$92.73 - $160.32
2010 was the last production year for the Dodge Viper before it took an extended leave of absence from the automaker’s lineup. It would debut once more in 2013. The 2010 Dodge Viper is a two-seat roadster (convertible) and coupe with a huge engine and plenty of power and sex appeal.
Really, the only feature that matters here is the engine. The Viper’s V10 is more than capable of getting the car up and going in a hurry. It was mated to an equally advanced 6-speed manual transmission with overdrive.
Changes for This Model Year
There were some under the hood changes for the 2010 model year, including a shortened throw between fifth and sixth gears. The clutch assembly was also lightened. Some new exterior colors were also introduced.
What We Like
We love the pure adrenaline that the Viper exudes. It’s an impressive car, both visually and mechanically. The power and performance rank among the best in what US automakers have brought to the table. We like the short-throw shifter too, as it lets you blow through gears as fast as the engine can get you up to speed (which is very, very quickly, in case you were wondering).
What Concerns Us
While there’s a whole lot to love about the Viper, there are some things that might be deal breakers depending on what you want to use the car for. Perhaps our greatest concern is that it’s just not practical as a daily driver.
The fuel consumption alone is enough to rule that out, but couple it with the extremely harsh suspension system and your body will be thanking you if you took an alternate method to work. Of course, the cost should be mentioned here – that’s a lot to pay for a car that you can’t drive daily.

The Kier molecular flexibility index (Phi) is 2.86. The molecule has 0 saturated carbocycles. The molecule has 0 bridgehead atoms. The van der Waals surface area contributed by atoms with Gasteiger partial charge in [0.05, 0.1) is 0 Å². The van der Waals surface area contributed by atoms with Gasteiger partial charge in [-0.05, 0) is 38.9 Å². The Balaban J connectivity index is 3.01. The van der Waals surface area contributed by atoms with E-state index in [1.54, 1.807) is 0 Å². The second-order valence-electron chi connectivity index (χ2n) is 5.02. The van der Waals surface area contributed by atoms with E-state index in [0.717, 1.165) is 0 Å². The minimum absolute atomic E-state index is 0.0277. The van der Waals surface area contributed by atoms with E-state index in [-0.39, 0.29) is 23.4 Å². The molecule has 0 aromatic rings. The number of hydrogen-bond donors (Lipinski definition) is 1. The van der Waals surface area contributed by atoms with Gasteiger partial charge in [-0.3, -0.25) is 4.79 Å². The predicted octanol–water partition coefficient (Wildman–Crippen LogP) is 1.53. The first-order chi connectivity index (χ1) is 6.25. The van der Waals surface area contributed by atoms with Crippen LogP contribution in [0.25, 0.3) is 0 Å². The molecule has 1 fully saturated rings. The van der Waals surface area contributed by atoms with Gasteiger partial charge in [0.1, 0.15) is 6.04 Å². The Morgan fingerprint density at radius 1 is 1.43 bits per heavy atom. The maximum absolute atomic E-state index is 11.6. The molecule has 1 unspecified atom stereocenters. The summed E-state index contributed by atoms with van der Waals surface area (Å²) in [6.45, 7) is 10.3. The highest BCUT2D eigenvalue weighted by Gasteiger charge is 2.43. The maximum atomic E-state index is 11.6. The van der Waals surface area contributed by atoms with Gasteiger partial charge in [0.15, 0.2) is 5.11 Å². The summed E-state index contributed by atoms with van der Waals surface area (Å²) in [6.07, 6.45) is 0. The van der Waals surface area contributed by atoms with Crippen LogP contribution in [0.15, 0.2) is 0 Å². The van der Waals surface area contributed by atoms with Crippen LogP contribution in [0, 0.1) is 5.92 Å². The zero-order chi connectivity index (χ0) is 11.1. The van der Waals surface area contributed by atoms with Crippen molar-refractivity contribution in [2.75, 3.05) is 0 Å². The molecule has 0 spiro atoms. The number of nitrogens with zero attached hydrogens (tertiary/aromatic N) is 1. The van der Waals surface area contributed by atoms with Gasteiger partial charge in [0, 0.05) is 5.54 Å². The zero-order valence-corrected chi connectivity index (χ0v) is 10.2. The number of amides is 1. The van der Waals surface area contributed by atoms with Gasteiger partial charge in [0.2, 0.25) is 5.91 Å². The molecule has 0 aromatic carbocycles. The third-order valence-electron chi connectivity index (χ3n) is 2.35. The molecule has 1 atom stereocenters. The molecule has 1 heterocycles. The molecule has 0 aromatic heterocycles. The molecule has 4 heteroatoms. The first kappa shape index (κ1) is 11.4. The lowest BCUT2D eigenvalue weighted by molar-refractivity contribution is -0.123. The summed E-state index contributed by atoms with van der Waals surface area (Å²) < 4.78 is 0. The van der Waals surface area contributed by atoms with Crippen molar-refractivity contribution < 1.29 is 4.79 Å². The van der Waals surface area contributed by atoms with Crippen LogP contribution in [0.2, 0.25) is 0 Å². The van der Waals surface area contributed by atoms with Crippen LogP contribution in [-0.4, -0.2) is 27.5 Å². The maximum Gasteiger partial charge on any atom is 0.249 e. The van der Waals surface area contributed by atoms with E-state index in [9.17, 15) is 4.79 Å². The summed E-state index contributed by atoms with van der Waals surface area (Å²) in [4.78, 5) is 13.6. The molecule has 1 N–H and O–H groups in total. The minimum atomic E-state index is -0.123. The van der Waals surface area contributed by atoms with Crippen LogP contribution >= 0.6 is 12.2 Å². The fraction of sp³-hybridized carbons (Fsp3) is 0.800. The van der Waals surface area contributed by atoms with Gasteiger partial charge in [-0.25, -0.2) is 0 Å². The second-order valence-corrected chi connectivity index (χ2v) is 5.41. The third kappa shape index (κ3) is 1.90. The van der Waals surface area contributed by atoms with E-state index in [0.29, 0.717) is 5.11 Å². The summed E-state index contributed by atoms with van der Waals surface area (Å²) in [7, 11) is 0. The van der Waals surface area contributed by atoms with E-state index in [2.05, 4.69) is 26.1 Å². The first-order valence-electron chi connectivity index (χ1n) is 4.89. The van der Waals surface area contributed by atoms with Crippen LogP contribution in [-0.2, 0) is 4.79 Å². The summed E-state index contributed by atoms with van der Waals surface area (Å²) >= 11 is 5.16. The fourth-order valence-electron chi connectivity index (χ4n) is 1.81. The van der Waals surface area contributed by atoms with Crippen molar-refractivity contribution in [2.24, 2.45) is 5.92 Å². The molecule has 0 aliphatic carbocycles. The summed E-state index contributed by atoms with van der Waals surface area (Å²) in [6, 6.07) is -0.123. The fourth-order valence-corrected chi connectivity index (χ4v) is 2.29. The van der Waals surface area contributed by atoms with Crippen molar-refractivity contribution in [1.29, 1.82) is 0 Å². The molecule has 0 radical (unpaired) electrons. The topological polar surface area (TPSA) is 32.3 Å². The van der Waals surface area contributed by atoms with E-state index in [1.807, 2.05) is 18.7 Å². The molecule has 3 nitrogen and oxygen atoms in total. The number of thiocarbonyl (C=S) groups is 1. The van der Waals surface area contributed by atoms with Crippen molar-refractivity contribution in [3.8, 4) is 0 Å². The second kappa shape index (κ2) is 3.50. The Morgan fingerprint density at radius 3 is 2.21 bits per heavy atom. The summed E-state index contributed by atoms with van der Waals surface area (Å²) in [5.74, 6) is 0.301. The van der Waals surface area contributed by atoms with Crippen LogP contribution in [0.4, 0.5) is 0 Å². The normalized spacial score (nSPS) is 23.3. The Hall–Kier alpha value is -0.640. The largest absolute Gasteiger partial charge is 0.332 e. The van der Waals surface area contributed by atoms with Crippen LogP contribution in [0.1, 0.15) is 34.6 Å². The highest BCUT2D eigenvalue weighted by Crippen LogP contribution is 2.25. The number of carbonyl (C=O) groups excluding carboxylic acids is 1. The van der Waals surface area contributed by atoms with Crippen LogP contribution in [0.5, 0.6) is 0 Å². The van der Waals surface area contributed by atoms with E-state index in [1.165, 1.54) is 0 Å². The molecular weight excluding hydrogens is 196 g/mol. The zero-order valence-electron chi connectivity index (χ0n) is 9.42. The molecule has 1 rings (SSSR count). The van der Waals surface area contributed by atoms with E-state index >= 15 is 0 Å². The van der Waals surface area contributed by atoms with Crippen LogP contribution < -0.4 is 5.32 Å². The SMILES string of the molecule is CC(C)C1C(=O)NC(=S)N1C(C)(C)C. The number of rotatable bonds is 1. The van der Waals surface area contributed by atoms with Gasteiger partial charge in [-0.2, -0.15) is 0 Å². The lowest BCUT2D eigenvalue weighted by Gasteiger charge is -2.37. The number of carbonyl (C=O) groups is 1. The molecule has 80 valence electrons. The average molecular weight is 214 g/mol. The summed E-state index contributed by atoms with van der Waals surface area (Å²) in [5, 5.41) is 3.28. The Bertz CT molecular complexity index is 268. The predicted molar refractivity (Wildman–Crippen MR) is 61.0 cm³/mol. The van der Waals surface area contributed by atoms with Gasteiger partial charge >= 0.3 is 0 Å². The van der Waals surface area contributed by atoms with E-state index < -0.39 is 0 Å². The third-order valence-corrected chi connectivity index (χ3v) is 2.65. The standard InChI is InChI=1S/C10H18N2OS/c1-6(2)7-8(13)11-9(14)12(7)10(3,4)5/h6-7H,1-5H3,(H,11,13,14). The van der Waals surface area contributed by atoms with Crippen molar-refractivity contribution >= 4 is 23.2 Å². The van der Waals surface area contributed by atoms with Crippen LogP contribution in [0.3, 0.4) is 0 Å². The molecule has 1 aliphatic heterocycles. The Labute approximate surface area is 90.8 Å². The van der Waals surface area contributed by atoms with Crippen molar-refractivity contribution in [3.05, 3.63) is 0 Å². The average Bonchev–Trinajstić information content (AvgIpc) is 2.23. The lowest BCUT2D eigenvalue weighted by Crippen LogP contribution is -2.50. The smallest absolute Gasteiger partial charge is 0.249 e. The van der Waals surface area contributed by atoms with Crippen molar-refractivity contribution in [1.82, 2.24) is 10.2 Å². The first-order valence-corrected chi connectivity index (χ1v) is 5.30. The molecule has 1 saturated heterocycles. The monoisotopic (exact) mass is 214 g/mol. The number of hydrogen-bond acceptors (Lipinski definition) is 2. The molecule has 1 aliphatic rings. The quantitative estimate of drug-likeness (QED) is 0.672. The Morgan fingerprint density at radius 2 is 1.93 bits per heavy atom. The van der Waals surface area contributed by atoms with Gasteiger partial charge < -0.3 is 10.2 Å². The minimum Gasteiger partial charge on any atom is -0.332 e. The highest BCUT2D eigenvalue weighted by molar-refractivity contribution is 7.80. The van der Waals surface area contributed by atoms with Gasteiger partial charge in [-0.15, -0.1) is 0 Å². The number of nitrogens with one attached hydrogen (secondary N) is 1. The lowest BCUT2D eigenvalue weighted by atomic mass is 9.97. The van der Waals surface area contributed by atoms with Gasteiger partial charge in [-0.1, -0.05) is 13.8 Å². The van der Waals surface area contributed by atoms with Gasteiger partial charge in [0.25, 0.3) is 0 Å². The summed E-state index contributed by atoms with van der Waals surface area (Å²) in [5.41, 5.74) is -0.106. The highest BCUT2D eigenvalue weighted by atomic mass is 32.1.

There is one trim level on offer, with an optional ACR package. The 2010 Dodge Viper comes with an 8.4-liter V10 engine capable of producing 600 hp and 0-60 mph times of just 4 seconds. Fuel economy is just 13/22 mpg.
No recalls were issued for the 2010 Dodge Viper.
The most common complaints about the 2010 Viper (or any year model, for that matter) are limited interior and cargo space, and a very harsh, jarring ride.
Schedule Oil Change
Engine oil is the lifeblood of the engine. The oil resides in the oil pan, which is under the car attached to the bottom of the engine. All internal (moving) parts of the engine need to be lubricated by the engine oil. Inadequate lubrication will cause the parts to wear out faster and eventually lea... LEARN MORESEE PRICING & SCHEDULING